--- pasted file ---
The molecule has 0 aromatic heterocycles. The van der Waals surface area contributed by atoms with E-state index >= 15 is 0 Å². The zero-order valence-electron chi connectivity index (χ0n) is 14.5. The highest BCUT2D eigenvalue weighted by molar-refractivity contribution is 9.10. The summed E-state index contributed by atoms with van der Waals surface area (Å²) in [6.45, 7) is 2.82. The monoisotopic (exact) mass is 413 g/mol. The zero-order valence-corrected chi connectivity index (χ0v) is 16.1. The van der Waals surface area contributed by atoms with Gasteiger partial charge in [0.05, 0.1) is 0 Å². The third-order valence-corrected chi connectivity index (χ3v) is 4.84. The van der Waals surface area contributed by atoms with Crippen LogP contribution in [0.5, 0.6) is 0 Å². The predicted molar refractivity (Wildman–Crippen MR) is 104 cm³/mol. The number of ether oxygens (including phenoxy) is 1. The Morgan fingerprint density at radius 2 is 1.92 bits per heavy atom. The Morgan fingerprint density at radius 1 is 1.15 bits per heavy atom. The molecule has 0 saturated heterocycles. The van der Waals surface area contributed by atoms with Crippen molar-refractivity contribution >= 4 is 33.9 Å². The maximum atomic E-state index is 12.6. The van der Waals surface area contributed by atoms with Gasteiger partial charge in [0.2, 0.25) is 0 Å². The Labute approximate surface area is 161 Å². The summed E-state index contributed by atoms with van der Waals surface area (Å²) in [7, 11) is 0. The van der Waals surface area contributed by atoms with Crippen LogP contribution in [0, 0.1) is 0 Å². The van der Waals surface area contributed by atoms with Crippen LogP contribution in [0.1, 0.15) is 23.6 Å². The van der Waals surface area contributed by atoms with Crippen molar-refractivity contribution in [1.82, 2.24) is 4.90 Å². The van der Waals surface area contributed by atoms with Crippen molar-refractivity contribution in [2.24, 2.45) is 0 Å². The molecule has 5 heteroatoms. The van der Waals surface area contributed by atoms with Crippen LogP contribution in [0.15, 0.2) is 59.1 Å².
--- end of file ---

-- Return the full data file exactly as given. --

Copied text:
The molecule has 0 aromatic heterocycles. The van der Waals surface area contributed by atoms with E-state index >= 15 is 0 Å². The zero-order valence-electron chi connectivity index (χ0n) is 14.5. The highest BCUT2D eigenvalue weighted by molar-refractivity contribution is 9.10. The summed E-state index contributed by atoms with van der Waals surface area (Å²) in [6.45, 7) is 2.82. The monoisotopic (exact) mass is 413 g/mol. The zero-order valence-corrected chi connectivity index (χ0v) is 16.1. The van der Waals surface area contributed by atoms with Gasteiger partial charge in [0.05, 0.1) is 0 Å². The third-order valence-corrected chi connectivity index (χ3v) is 4.84. The van der Waals surface area contributed by atoms with Crippen LogP contribution in [0.5, 0.6) is 0 Å². The predicted molar refractivity (Wildman–Crippen MR) is 104 cm³/mol. The number of ether oxygens (including phenoxy) is 1. The Morgan fingerprint density at radius 2 is 1.92 bits per heavy atom. The Morgan fingerprint density at radius 1 is 1.15 bits per heavy atom. The molecule has 0 saturated heterocycles. The van der Waals surface area contributed by atoms with Crippen molar-refractivity contribution >= 4 is 33.9 Å². The maximum atomic E-state index is 12.6. The van der Waals surface area contributed by atoms with Gasteiger partial charge in [0.2, 0.25) is 0 Å². The Labute approximate surface area is 161 Å². The summed E-state index contributed by atoms with van der Waals surface area (Å²) in [7, 11) is 0. The van der Waals surface area contributed by atoms with Crippen LogP contribution in [0, 0.1) is 0 Å². The van der Waals surface area contributed by atoms with Crippen LogP contribution in [0.1, 0.15) is 23.6 Å². The van der Waals surface area contributed by atoms with Crippen molar-refractivity contribution in [1.82, 2.24) is 4.90 Å². The van der Waals surface area contributed by atoms with Crippen molar-refractivity contribution in [2.24, 2.45) is 0 Å². The molecule has 5 heteroatoms. The van der Waals surface area contributed by atoms with Crippen LogP contribution in [0.15, 0.2) is 59.1 Å².